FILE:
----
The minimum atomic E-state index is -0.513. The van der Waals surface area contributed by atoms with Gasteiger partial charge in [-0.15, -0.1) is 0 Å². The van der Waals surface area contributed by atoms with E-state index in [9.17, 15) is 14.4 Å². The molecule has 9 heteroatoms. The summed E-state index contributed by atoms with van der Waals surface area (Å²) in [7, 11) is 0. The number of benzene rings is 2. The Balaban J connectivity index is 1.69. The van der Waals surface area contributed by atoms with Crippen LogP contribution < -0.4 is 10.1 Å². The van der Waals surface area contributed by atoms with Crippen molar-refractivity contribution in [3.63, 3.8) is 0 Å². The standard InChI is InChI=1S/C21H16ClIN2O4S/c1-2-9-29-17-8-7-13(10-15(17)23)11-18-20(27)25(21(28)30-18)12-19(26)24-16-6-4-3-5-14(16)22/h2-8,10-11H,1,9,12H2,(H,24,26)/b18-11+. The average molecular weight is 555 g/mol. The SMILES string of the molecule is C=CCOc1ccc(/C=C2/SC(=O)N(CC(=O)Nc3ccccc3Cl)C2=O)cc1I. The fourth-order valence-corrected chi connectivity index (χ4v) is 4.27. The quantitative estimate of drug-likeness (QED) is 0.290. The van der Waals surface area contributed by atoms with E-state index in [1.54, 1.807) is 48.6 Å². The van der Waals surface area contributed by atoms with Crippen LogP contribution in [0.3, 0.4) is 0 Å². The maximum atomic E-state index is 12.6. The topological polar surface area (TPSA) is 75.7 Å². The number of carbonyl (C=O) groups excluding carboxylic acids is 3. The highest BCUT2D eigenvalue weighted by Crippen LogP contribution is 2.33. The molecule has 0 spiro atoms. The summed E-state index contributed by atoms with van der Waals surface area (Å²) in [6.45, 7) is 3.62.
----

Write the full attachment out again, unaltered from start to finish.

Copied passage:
The minimum atomic E-state index is -0.513. The van der Waals surface area contributed by atoms with Gasteiger partial charge in [-0.15, -0.1) is 0 Å². The van der Waals surface area contributed by atoms with E-state index in [9.17, 15) is 14.4 Å². The molecule has 9 heteroatoms. The summed E-state index contributed by atoms with van der Waals surface area (Å²) in [7, 11) is 0. The number of benzene rings is 2. The Balaban J connectivity index is 1.69. The van der Waals surface area contributed by atoms with Crippen LogP contribution < -0.4 is 10.1 Å². The van der Waals surface area contributed by atoms with Crippen molar-refractivity contribution in [3.63, 3.8) is 0 Å². The standard InChI is InChI=1S/C21H16ClIN2O4S/c1-2-9-29-17-8-7-13(10-15(17)23)11-18-20(27)25(21(28)30-18)12-19(26)24-16-6-4-3-5-14(16)22/h2-8,10-11H,1,9,12H2,(H,24,26)/b18-11+. The average molecular weight is 555 g/mol. The SMILES string of the molecule is C=CCOc1ccc(/C=C2/SC(=O)N(CC(=O)Nc3ccccc3Cl)C2=O)cc1I. The fourth-order valence-corrected chi connectivity index (χ4v) is 4.27. The quantitative estimate of drug-likeness (QED) is 0.290. The van der Waals surface area contributed by atoms with E-state index in [1.54, 1.807) is 48.6 Å². The van der Waals surface area contributed by atoms with Crippen LogP contribution in [0.3, 0.4) is 0 Å². The maximum atomic E-state index is 12.6. The topological polar surface area (TPSA) is 75.7 Å². The number of carbonyl (C=O) groups excluding carboxylic acids is 3. The highest BCUT2D eigenvalue weighted by Crippen LogP contribution is 2.33. The molecule has 0 spiro atoms. The summed E-state index contributed by atoms with van der Waals surface area (Å²) in [6.45, 7) is 3.62.